Viloyat and welaýat are derived from the Turkish language term vilayet , itself derived from the Arabic language term wilāya (ولاية).

See also

Related Research Articles

<span class="mw-page-title-main">Byelorussian Soviet Socialist Republic</span> Republic of the Soviet Union

The Byelorussian Soviet Socialist Republic, also known simply as Byelorussia, was a republic of the Soviet Union (USSR). It existed between 1920 and 1991 as one of fifteen constituent republics of the USSR, with its own legislation from 1990 to 1991. The republic was ruled by the Communist Party of Byelorussia and was also referred to as Soviet Byelorussia or Soviet Belarus by a number of historians. Other names for Byelorussia included White Russia or White Russian Soviet Socialist Republic and Belorussian Soviet Socialist Republic.

<span class="mw-page-title-main">Volyn Oblast</span> Oblast (region) of Ukraine

Volyn Oblast or simply Volyn is an oblast (province) in northwestern Ukraine. It borders Rivne Oblast to the east, Lviv Oblast to the south, Poland to the west and Belarus to the north. Its administrative centre is Lutsk. Kovel is the westernmost town and the last station in Ukraine on the rail line running from Kyiv to Warsaw. The population is 1,021,356.

<span class="mw-page-title-main">Urban-type settlement</span> Official designation for an urban locality in some countries of the former Soviet Union

Urban-type settlement is an official designation for lesser urbanized settlements, used in several Central and Eastern European countries. The term was primarily used in the Soviet Union and later also for a short time in socialist Bulgaria and socialist Poland. It remains in use today in nine of the post-Soviet states.

<span class="mw-page-title-main">Regions of Belarus</span> First-level administrative divisions of Belarus

At the top level of administration, Belarus is divided into six regions and one capital city. The six regions are oblasts, while the city of Minsk has a special status as the capital of Belarus. Minsk also serves as the administrative center of Minsk Region.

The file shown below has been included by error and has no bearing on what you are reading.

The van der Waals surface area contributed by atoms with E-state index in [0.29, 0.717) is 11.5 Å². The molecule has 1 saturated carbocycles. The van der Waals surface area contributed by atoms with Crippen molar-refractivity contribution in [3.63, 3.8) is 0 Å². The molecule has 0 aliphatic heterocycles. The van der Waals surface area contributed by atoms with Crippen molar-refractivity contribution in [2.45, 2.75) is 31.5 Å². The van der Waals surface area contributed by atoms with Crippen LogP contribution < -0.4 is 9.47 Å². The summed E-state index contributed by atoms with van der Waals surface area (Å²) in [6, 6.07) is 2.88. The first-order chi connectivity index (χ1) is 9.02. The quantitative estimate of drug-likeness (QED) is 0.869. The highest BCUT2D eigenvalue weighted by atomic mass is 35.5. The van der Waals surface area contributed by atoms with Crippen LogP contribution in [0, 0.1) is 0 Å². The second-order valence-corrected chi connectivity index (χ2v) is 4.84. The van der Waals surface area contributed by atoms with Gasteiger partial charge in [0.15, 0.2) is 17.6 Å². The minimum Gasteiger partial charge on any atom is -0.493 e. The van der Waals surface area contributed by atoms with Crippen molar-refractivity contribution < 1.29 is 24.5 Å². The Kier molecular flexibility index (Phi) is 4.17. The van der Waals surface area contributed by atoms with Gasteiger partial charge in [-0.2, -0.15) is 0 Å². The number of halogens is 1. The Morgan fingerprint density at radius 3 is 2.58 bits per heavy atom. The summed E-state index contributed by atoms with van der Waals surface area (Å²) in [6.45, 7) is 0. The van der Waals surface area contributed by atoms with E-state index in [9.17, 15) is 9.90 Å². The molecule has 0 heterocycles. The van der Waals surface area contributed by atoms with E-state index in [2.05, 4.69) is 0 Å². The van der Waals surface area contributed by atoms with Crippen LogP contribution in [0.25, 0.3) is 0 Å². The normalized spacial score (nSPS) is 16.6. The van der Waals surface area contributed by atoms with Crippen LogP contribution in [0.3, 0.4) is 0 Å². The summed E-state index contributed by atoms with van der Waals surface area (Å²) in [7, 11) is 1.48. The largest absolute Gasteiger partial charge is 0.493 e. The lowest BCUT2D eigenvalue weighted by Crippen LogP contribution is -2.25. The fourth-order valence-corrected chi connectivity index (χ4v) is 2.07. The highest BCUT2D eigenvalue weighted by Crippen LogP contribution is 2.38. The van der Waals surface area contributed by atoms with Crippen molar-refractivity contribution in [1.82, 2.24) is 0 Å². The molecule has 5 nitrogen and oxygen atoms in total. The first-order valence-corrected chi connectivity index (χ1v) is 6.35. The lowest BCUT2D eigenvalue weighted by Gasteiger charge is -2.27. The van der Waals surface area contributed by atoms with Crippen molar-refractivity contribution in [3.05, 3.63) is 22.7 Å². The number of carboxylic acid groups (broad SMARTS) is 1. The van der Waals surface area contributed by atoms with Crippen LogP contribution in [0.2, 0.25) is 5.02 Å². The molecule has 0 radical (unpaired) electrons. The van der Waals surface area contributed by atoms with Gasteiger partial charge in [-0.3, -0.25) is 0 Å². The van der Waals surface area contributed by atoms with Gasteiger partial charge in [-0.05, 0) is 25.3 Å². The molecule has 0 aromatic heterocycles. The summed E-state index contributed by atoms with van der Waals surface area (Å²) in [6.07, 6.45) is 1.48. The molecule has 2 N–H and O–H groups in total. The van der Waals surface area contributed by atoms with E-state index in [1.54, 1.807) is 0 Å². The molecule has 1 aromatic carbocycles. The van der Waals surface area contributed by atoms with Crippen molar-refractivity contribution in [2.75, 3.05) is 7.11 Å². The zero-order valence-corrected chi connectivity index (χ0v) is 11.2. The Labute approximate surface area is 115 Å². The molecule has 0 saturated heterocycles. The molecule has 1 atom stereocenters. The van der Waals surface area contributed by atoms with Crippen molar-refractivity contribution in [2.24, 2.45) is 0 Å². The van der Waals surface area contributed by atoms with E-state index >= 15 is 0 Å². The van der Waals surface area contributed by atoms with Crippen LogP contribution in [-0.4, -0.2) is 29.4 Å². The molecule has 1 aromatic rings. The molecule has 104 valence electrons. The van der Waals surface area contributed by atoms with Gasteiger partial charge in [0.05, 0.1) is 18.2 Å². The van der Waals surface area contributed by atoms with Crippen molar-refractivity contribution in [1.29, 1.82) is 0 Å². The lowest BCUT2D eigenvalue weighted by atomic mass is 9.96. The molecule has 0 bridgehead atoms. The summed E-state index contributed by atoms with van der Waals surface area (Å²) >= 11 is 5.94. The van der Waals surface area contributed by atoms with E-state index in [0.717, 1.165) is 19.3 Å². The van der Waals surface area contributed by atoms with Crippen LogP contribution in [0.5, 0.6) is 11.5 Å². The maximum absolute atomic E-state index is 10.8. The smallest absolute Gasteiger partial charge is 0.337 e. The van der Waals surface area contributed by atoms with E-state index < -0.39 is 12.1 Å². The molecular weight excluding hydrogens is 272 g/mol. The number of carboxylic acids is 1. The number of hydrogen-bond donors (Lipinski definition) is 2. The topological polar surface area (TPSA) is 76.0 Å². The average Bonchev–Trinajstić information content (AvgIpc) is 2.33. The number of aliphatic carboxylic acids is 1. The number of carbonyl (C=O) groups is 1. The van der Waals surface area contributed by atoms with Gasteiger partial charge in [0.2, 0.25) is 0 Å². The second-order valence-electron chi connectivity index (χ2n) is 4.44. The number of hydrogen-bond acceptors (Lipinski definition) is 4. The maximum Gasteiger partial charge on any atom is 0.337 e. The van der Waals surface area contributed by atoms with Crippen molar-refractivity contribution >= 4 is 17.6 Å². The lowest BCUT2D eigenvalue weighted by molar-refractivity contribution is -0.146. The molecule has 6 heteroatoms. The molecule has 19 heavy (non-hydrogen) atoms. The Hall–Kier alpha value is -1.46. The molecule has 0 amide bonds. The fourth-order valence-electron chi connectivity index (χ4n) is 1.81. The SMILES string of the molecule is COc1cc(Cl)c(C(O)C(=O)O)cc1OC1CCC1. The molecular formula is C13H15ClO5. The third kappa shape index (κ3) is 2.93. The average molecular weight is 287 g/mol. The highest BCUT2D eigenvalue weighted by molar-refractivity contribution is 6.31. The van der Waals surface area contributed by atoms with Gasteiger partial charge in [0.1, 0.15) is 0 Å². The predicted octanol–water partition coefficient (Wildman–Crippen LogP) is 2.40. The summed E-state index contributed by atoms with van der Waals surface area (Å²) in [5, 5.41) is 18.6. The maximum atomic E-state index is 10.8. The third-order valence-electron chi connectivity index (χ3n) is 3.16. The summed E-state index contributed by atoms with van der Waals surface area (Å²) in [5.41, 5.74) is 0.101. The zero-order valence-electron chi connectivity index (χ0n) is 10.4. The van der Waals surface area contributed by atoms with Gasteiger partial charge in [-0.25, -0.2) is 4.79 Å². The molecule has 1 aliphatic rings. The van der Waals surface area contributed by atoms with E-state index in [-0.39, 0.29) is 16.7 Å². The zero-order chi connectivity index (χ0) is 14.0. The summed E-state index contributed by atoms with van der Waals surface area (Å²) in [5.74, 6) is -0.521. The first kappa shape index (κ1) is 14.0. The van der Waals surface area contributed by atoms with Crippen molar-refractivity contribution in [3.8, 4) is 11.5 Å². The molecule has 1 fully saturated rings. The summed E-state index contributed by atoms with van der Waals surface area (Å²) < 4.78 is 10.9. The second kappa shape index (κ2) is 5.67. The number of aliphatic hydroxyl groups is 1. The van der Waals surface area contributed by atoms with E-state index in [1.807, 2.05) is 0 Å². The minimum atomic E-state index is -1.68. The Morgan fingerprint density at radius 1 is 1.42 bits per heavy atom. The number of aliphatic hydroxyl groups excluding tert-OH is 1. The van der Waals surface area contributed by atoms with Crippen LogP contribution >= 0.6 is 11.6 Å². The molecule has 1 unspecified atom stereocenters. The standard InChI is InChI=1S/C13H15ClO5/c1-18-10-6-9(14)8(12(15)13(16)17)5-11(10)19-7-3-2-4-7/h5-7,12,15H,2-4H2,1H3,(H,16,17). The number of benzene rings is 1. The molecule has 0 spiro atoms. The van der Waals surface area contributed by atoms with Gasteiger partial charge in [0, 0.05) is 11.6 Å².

An okrug is a type of administrative division in some Slavic-speaking states. The word okrug is a loanword in English, alternatively translated as area, district, or region.

A governorate, gubernia, province, or government was a major and principal administrative subdivision of the Russian Empire. After the Bolshevik Revolution in 1917, governorates remained as subdivisions in Belarus, Russia, Ukraine, and in the Soviet Union from its formation until 1929. The term is also translated as government, governorate, or province. A governorate was headed by a governor, a word borrowed from Latin gubernator, in turn from Greek κυβερνήτης.

<span class="mw-page-title-main">Oblasts of Russia</span> Administrative division of Russia

In Russia, the oblasts are 46 administrative territories; they are one type of federal subject, the highest-level administrative division of Russian territory.

<span class="mw-page-title-main">Administrative divisions of Ukraine</span> Political divisions of Ukraine

The administrative divisions of Ukraine are under the jurisdiction of the Ukrainian Constitution. Ukraine is a unitary state with three levels of administrative divisions: 27 regions, 136 raions and 1469 hromadas.

<span class="mw-page-title-main">Oblasts of Ukraine</span> Type of first-level administrative division of Ukraine

An oblast in Ukraine, sometimes translated as region or province, is the main type of first-level administrative division of the country. Ukraine's territory is divided into 24 oblasts, as well as one autonomous republic and two cities with special status. Ukraine is a unitary state, thus the oblasts do not have much legal scope of competence other than that which is established in the Ukrainian Constitution and devolved by law. Articles 140–146 of Chapter XI of the constitution deal directly with local authorities and their competence.

<span class="mw-page-title-main">History of the administrative division of Russia</span>

The modern administrative-territorial structure of Russia is a system of territorial organization which is a product of a centuries-long evolution and reforms.

A raion is a type of administrative unit of several post-Soviet states. The term is used for both a type of subnational entity and a division of a city. The word is from the French rayon, and is commonly translated as "district" in English.

A selsoviet is the shortened name for a rural council and for the area governed by such a council (soviet).

Volost was a traditional administrative subdivision in Kievan Rus', the Grand Duchy of Moscow, and the Russian Empire.